Federal R&D Budget: The Proposal for Fiscal Year 2006

by Renate Riedl

Approximately one-third of all funding for U.S. research and development comes from the federal budget. The remaining amounts come mostly from various American industries. The federal portion is the main source for most of the basic research performed in the U.S. This basic research is considered to be the driving force for knowledge and innovation. Furthermore, federal money is the main support for research at universities and colleges. The estimated 2005 federal budget for R&D in the U.S. was set at $132.2 billion. The President's request for FY 2006 is $132.3 billion. This is about 5.1% of the overall federal R&D budget in 2006. The small increase over FY 2005 does not even cover the estimated inflation rate of 2%. For the first time in 15 years, the R&D budget is declining in real terms.


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How the R&D Budget Comes to Life

Each year in February the U.S. President prepares and submits his proposal for the Federal budget to the U.S. Congress. The new fiscal year begins on October 1st. By that date, both chambers of Congress, the Senate and the House of Representatives, must pass bills in agreement, called appropriation bills. Nearly the entire research and development budget portfolio in the U.S. is included in these annual bills.

 

There is no Department of Science and no designated research and development budget in the U.S. Over 20 main agencies and departments in the country decide about focuses for research within their institutions. Afterwards, they cooperate with the Office of Management and Budget (OMB) as well as the Office of Science and Technology Policy (OSTP) for the budget proposal. Both offices work as advisors to the President. For the National Aeronautics and Space Administration (NASA), National Science Foundation (NSF), National Institutes of Health (NIH), and other agencies, research and development is the core activity.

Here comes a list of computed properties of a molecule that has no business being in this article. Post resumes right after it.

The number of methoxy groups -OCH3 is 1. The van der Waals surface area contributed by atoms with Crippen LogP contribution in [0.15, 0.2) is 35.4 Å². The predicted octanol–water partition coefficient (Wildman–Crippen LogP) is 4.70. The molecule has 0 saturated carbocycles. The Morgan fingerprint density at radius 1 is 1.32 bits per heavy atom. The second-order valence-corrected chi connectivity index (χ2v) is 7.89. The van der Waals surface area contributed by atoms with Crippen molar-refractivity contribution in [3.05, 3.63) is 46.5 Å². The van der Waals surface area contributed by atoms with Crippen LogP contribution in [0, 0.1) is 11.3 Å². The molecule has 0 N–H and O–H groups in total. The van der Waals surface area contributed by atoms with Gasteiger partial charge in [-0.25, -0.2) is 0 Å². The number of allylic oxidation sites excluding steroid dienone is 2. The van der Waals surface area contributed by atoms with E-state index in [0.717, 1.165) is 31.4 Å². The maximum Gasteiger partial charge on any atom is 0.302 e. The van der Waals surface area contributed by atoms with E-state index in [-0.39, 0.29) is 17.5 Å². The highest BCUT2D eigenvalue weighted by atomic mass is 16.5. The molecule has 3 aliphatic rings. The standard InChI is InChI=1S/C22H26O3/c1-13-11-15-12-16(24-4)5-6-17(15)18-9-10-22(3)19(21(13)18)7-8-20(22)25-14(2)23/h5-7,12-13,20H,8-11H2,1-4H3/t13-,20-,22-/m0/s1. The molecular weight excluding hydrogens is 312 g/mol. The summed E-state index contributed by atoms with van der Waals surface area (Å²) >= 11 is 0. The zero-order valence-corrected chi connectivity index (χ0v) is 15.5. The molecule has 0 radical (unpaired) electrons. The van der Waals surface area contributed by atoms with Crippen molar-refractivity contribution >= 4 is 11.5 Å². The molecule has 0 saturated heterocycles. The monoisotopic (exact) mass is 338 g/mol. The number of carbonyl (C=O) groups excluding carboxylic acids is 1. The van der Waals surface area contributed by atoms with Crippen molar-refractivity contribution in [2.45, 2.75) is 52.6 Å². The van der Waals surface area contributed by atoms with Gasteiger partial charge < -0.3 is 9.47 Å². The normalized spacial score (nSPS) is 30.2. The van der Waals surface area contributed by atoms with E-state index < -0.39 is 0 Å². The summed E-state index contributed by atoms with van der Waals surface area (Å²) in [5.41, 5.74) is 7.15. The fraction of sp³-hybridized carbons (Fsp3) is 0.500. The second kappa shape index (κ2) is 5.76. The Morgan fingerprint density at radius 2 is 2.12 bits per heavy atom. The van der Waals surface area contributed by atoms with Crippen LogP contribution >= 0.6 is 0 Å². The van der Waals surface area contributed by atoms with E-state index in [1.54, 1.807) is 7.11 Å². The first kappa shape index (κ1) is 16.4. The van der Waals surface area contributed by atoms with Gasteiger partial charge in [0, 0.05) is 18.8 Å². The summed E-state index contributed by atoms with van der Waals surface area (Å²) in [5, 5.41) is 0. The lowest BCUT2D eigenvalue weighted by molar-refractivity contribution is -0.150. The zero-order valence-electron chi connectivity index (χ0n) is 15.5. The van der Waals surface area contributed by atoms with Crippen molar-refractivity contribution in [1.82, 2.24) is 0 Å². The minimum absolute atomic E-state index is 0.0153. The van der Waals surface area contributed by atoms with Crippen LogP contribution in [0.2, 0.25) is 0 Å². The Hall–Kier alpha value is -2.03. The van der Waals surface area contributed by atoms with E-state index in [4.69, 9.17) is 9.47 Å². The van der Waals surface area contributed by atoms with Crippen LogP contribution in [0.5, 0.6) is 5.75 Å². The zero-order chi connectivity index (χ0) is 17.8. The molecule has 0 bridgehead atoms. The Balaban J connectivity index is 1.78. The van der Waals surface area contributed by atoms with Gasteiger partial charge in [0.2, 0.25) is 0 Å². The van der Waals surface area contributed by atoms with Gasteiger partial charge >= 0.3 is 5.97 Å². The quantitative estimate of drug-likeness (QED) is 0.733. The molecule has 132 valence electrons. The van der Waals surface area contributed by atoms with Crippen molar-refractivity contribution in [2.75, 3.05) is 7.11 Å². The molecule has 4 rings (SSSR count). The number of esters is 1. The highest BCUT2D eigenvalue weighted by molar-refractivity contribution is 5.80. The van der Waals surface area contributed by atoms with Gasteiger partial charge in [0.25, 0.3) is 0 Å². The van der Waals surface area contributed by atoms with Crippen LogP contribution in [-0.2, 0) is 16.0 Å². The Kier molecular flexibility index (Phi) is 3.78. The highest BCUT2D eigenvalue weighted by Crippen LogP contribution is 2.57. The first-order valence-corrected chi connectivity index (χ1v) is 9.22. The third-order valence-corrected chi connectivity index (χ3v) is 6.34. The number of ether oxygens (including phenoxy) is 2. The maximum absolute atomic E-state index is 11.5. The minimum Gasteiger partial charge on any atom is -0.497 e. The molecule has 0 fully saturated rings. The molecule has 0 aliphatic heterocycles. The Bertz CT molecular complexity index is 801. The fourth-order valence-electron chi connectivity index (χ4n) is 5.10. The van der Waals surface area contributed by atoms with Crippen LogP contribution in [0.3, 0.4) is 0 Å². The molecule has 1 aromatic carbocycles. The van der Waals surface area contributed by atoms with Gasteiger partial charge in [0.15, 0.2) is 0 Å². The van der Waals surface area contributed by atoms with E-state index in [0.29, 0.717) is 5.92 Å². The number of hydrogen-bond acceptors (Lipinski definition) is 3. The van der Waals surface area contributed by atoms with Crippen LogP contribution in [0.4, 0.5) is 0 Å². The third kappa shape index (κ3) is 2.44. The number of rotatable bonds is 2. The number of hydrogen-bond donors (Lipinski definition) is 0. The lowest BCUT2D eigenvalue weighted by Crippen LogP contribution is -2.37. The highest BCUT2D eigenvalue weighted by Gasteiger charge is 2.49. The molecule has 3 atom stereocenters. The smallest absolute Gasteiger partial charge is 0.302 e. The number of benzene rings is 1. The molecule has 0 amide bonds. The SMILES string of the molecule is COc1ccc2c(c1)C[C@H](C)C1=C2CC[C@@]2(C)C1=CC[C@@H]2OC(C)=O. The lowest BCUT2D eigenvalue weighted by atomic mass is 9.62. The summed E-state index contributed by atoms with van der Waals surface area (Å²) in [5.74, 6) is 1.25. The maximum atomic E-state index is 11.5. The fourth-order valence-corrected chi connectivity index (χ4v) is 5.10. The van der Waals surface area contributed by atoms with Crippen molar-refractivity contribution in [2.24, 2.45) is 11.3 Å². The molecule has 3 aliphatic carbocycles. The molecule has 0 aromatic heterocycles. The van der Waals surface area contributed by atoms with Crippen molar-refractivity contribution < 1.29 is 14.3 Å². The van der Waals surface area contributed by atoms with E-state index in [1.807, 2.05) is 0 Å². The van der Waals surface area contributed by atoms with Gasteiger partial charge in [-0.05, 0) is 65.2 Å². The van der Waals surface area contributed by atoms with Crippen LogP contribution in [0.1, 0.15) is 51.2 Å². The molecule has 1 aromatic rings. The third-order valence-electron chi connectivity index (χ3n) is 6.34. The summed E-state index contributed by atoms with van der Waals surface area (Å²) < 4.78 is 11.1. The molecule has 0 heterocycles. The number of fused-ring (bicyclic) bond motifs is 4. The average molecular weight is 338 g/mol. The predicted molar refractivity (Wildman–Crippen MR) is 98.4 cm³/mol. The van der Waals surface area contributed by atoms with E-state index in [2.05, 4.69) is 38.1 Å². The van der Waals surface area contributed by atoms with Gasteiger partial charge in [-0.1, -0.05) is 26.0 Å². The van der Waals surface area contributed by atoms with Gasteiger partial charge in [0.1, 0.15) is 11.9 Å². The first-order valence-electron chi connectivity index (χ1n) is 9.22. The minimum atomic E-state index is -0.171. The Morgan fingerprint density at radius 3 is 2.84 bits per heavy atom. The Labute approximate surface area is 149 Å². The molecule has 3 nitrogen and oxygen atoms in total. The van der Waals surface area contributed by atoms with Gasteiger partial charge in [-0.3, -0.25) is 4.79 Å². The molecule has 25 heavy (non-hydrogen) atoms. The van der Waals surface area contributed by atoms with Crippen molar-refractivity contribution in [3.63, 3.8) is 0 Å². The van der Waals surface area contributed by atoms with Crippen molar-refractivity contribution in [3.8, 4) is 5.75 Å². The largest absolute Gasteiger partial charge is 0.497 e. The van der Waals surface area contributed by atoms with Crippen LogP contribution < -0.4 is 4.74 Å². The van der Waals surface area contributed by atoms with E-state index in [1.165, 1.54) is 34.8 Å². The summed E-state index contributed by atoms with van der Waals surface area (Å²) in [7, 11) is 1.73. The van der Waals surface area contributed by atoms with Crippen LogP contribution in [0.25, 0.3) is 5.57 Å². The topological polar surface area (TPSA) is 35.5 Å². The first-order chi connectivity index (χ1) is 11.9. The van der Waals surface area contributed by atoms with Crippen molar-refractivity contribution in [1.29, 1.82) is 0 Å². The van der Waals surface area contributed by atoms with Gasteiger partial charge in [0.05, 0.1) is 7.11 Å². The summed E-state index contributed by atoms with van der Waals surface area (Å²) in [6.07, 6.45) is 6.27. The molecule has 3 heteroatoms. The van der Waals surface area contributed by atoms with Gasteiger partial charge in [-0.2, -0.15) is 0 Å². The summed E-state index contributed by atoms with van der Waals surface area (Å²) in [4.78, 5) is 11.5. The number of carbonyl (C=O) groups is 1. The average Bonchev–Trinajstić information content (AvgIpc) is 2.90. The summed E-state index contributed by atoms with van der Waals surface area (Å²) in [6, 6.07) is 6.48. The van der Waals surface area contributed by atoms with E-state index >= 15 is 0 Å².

Although there was a restructuring of the appropriation committees in both chambers to improve the budget-making process at the beginning of this year, the process is expected to take longer and be more time-consuming than in the past. The lack of coordination between the numerous committees, as well as the lack of harmonized perspectives, makes the legislation more complicated than ever.

The Situation at Hand: How Funding Is Divvied Up between the Main Agencies
Getting a larger increase than other agencies, NASA's $11.5 billion R&D budget favors the International Space Station and the Mars mission. NASA has a new leader, Michael Griffin, as of April of this year. In his Confirmation Hearing in front of the Senate Commerce Committee, he demonstrated optimism in his speech that he could carry out President Bush's ambitious vision for space exploration. With the given budget and the clear but costly commitment to go back to the moon and explore Mars, other traditional fields in the science program of NASA have to take a back seat. Although receiving more money then ever before, NASA cannot maintain its broad base. Environmental, physical, and other earth sciences will have to face heavy losses.

According to the President's proposal, the National Institutes of Health (NIH) could get $28.7 billion, with $27.9 billion for R&D. The NIH gets half of the non-defense federal R&D budget in the U.S. Between 1998 and 2003 the budget was doubled from $13 to $27 billion. Since the end of this doubling process, budget increases have remained flat. The NIH is the main institution for medical research in the U.S. Most of the proposed budget goes to the Research Project Grants (extramural research), with over 37,000 grants per year. Many of these grants are for projects that last several years, but the budget is made on an annual basis. This leaves an element of uncertainty in long-term planning. The development of the NIH might not be as promising as expected without continuous substantial support. The extraordinary boost of the last years is unlikely to continue.